Lotus have confirmed that they will be giving junior driver Alex Fontana some track time next week during a private test at Paul Ricard using the 2010 Renault R30 car.
Fontana currently competes in GP3 for Jenzer Motorsport, but he was signed up by Lotus for the team’s junior programme at the beginning of the season. The team opted to give the majority of its young driver running to Davide Valsecchi at the Silverstone test back in July, but Fontana will finally get his first taste of a Formula One car next week at the French circuit.
“I’m naturally delighted that Lotus F1 Team has given me the opportunity of this test,” Fontana explained. “Every driver’s dream is to sit behind the wheel of a Formula One car.
“For me it’s a great honour to be able to undertake a day’s testing at Paul Ricard. I’ve been to Enstone on a number of occasions to prepare myself to best effect with intensive work on the simulator, and I’ll be tackling this test with great respect for the team, the car and with a healthy dose of humility. I’ll be giving it my best shot, to grasp the opportunity and to live up to the expectations.”
The Swiss driver has enjoyed a solid first full season in GP3, scoring one podium and a string of points-scoring finishes. This test for Lotus (who, of course, evolved from Renault) does point to a bright future for Fontana relying that he can excel in the junior categories to make himself a contender for an F1 seat in the future.
Greaves car, lineup confirmed for FIA WEC’s Mexico City race
Junqueira (above) back in action. Photo: Getty Images
Diaz (right) is another prototype class veteran, with recent PC experience (8Star Motorsports and PR1/Mathiasen Motorsports) added to his LMP2 days with Fernandez Racing.
All three of them also competed in Champ Car World Series races in Mexico City, with Gonzalez and Diaz part of a six-Mexican driver entry in the 2003 race (Adrian Fernandez, Michel Jourdain Jr., Mario Dominguez and Rodolfo Lavin).
Ricardo Gonzalez co-drives the No. 43 RGR Sport Ligier JS P2 Nissan with Bruno Senna and Filipe Albuquerque in the WEC.
Around two-thirds of the Formula E grid also race in the WEC, with the two championships preventing clashes so that drivers do not have to pick between them. As a result, it seems inevitable that one of the races will have to change date.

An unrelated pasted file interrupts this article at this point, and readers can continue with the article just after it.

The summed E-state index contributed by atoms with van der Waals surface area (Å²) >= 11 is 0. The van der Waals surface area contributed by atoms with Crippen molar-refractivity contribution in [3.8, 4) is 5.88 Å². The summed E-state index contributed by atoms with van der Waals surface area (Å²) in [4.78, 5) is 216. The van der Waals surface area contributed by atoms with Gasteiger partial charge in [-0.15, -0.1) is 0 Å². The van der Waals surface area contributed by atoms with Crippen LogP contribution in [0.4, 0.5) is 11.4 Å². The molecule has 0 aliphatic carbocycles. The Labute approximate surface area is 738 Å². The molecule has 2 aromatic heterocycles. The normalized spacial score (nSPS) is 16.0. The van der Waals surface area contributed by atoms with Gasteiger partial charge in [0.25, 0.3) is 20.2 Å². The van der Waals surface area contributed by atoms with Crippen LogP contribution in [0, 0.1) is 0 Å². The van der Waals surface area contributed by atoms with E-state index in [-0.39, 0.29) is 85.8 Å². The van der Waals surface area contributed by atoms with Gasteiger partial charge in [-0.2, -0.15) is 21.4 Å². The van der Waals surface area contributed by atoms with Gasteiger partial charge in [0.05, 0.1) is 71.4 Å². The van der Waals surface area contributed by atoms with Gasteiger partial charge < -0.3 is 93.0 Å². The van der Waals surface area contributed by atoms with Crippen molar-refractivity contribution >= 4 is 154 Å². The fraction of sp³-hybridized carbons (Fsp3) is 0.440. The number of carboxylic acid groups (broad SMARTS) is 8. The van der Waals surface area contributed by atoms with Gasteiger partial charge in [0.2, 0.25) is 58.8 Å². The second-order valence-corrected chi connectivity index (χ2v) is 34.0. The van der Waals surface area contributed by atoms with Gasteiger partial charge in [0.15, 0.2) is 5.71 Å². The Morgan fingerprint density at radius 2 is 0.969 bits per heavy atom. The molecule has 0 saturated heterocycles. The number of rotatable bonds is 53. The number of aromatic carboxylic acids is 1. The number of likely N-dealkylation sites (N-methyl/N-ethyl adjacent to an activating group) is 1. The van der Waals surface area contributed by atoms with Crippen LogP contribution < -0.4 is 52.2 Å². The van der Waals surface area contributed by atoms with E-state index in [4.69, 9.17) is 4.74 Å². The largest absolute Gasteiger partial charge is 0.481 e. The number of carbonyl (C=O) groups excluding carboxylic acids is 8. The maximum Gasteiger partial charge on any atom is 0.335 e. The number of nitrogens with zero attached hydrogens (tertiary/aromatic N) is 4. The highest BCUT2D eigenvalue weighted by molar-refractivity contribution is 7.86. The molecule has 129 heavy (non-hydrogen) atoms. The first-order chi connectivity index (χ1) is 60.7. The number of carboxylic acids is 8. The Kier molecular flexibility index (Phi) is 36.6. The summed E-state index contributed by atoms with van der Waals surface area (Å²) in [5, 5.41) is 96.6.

Jolyon Palmer felt “gutted” after a likely top-10 finish in Sunday’s Hungarian Grand Prix was lost following a spin in the closing stages, costing him his first Formula 1 points.
2014 GP2 champion Palmer joined Renault for its return to F1 as a constructor in 2016, but arrived in Hungary without a point to his name from the opening 10 races of the season.
Palmer was left disappointed on Saturday after a red flag knocked him out of qualifying at the first hurdle, but a long first stint brought him into contention for points.
Palmer moved into the top 10 after jumping Nico Hulkenberg in the pits, only for Renault’s hard work to be undone when he spun off at Turn 4, losing three positions in the process.
The Briton was ultimately classified 12th after Esteban Gutierrez’s time penalty, extending his points drought to 11 races.
“I’m gutted as my first points in Formula 1 were there for the taking,” Palmer said.
“The car was good and I was driving well within myself in P10. I turned in the same as normal at turn four – I wasn’t hanging everything out and I was looking after the tires – but for some reason I lost the car in a massive snap.
“I need to look at everything with my engineers to see if there is anything we could have done to prevent it.
“I was running tenth, we had completed all our pit stops, we had good pace relative to those ahead and behind so it looks like we’ve made a real step forward this weekend.
“It was the best drive of my career today and just one small spin took away those points.
“I’m gutted today but I’ll be fighting to get in the same position or better in Hockenheim.”